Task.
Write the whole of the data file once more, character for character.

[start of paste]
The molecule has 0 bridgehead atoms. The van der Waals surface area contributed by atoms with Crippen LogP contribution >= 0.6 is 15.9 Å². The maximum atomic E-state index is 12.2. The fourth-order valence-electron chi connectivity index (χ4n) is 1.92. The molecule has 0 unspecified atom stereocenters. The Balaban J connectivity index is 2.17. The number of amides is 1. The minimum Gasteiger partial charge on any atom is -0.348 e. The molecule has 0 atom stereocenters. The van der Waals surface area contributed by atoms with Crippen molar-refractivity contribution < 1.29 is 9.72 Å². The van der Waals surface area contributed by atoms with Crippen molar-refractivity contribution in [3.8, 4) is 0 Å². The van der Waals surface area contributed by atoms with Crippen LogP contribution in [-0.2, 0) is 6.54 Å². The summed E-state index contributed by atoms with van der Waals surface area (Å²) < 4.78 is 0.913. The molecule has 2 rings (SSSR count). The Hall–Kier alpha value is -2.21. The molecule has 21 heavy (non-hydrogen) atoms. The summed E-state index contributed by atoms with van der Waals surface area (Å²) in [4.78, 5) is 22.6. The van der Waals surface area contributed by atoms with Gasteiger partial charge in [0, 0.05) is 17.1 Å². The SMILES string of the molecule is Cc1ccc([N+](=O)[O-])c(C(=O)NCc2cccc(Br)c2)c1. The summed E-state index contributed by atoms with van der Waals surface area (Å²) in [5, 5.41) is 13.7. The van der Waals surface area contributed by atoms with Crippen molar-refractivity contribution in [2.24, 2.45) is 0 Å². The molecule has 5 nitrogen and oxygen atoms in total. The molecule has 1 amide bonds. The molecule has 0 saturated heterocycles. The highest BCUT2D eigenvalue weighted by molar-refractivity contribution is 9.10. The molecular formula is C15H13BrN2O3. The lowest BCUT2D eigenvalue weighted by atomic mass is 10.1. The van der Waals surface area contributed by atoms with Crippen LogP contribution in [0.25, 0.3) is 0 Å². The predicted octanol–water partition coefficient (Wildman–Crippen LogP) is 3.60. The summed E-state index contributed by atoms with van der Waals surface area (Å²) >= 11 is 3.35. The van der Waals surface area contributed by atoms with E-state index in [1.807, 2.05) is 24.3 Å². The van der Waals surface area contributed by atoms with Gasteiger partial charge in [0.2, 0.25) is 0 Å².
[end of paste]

The molecule has 0 bridgehead atoms. The van der Waals surface area contributed by atoms with Crippen LogP contribution >= 0.6 is 15.9 Å². The maximum atomic E-state index is 12.2. The fourth-order valence-electron chi connectivity index (χ4n) is 1.92. The molecule has 0 unspecified atom stereocenters. The Balaban J connectivity index is 2.17. The number of amides is 1. The minimum Gasteiger partial charge on any atom is -0.348 e. The molecule has 0 atom stereocenters. The van der Waals surface area contributed by atoms with Crippen molar-refractivity contribution < 1.29 is 9.72 Å². The van der Waals surface area contributed by atoms with Crippen molar-refractivity contribution in [3.8, 4) is 0 Å². The van der Waals surface area contributed by atoms with Crippen LogP contribution in [-0.2, 0) is 6.54 Å². The summed E-state index contributed by atoms with van der Waals surface area (Å²) < 4.78 is 0.913. The molecule has 2 rings (SSSR count). The Hall–Kier alpha value is -2.21. The molecule has 21 heavy (non-hydrogen) atoms. The summed E-state index contributed by atoms with van der Waals surface area (Å²) in [4.78, 5) is 22.6. The van der Waals surface area contributed by atoms with Gasteiger partial charge in [0, 0.05) is 17.1 Å². The SMILES string of the molecule is Cc1ccc([N+](=O)[O-])c(C(=O)NCc2cccc(Br)c2)c1. The summed E-state index contributed by atoms with van der Waals surface area (Å²) in [5, 5.41) is 13.7. The van der Waals surface area contributed by atoms with Crippen molar-refractivity contribution in [2.24, 2.45) is 0 Å². The molecule has 5 nitrogen and oxygen atoms in total. The molecule has 1 amide bonds. The molecule has 0 saturated heterocycles. The highest BCUT2D eigenvalue weighted by molar-refractivity contribution is 9.10. The molecular formula is C15H13BrN2O3. The lowest BCUT2D eigenvalue weighted by atomic mass is 10.1. The van der Waals surface area contributed by atoms with Crippen LogP contribution in [0.25, 0.3) is 0 Å². The predicted octanol–water partition coefficient (Wildman–Crippen LogP) is 3.60. The summed E-state index contributed by atoms with van der Waals surface area (Å²) >= 11 is 3.35. The van der Waals surface area contributed by atoms with E-state index in [1.807, 2.05) is 24.3 Å². The van der Waals surface area contributed by atoms with Gasteiger partial charge in [0.2, 0.25) is 0 Å².